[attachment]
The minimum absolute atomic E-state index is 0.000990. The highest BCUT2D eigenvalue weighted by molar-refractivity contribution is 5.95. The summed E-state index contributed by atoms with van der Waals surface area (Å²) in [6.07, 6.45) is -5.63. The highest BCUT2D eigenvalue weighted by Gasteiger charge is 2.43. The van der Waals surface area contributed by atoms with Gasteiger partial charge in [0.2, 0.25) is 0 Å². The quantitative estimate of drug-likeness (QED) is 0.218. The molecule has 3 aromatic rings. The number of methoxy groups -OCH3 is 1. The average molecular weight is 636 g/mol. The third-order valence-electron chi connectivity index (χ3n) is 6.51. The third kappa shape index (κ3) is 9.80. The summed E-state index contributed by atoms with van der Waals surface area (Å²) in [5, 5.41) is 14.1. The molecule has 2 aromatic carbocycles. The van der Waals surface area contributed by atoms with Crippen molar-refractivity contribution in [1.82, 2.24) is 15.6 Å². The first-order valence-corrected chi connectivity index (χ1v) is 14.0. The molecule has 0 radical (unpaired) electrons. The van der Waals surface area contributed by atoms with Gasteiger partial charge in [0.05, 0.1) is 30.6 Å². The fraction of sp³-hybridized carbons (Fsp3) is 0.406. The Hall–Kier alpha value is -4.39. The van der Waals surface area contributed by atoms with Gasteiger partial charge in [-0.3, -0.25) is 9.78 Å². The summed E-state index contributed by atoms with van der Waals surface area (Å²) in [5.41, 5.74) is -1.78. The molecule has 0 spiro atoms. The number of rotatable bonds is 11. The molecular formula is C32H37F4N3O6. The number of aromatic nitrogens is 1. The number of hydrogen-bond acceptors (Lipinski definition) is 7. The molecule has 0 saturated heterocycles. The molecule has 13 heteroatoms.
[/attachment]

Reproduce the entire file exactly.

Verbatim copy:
The minimum absolute atomic E-state index is 0.000990. The highest BCUT2D eigenvalue weighted by molar-refractivity contribution is 5.95. The summed E-state index contributed by atoms with van der Waals surface area (Å²) in [6.07, 6.45) is -5.63. The highest BCUT2D eigenvalue weighted by Gasteiger charge is 2.43. The van der Waals surface area contributed by atoms with Gasteiger partial charge in [0.2, 0.25) is 0 Å². The quantitative estimate of drug-likeness (QED) is 0.218. The molecule has 3 aromatic rings. The number of methoxy groups -OCH3 is 1. The average molecular weight is 636 g/mol. The third-order valence-electron chi connectivity index (χ3n) is 6.51. The third kappa shape index (κ3) is 9.80. The summed E-state index contributed by atoms with van der Waals surface area (Å²) in [5, 5.41) is 14.1. The molecule has 2 aromatic carbocycles. The van der Waals surface area contributed by atoms with Crippen molar-refractivity contribution in [1.82, 2.24) is 15.6 Å². The first-order valence-corrected chi connectivity index (χ1v) is 14.0. The molecule has 0 radical (unpaired) electrons. The van der Waals surface area contributed by atoms with Gasteiger partial charge in [0.05, 0.1) is 30.6 Å². The fraction of sp³-hybridized carbons (Fsp3) is 0.406. The Hall–Kier alpha value is -4.39. The van der Waals surface area contributed by atoms with Gasteiger partial charge in [-0.3, -0.25) is 9.78 Å². The summed E-state index contributed by atoms with van der Waals surface area (Å²) in [5.41, 5.74) is -1.78. The molecule has 0 spiro atoms. The number of rotatable bonds is 11. The molecular formula is C32H37F4N3O6. The number of aromatic nitrogens is 1. The number of hydrogen-bond acceptors (Lipinski definition) is 7. The molecule has 0 saturated heterocycles. The molecule has 13 heteroatoms.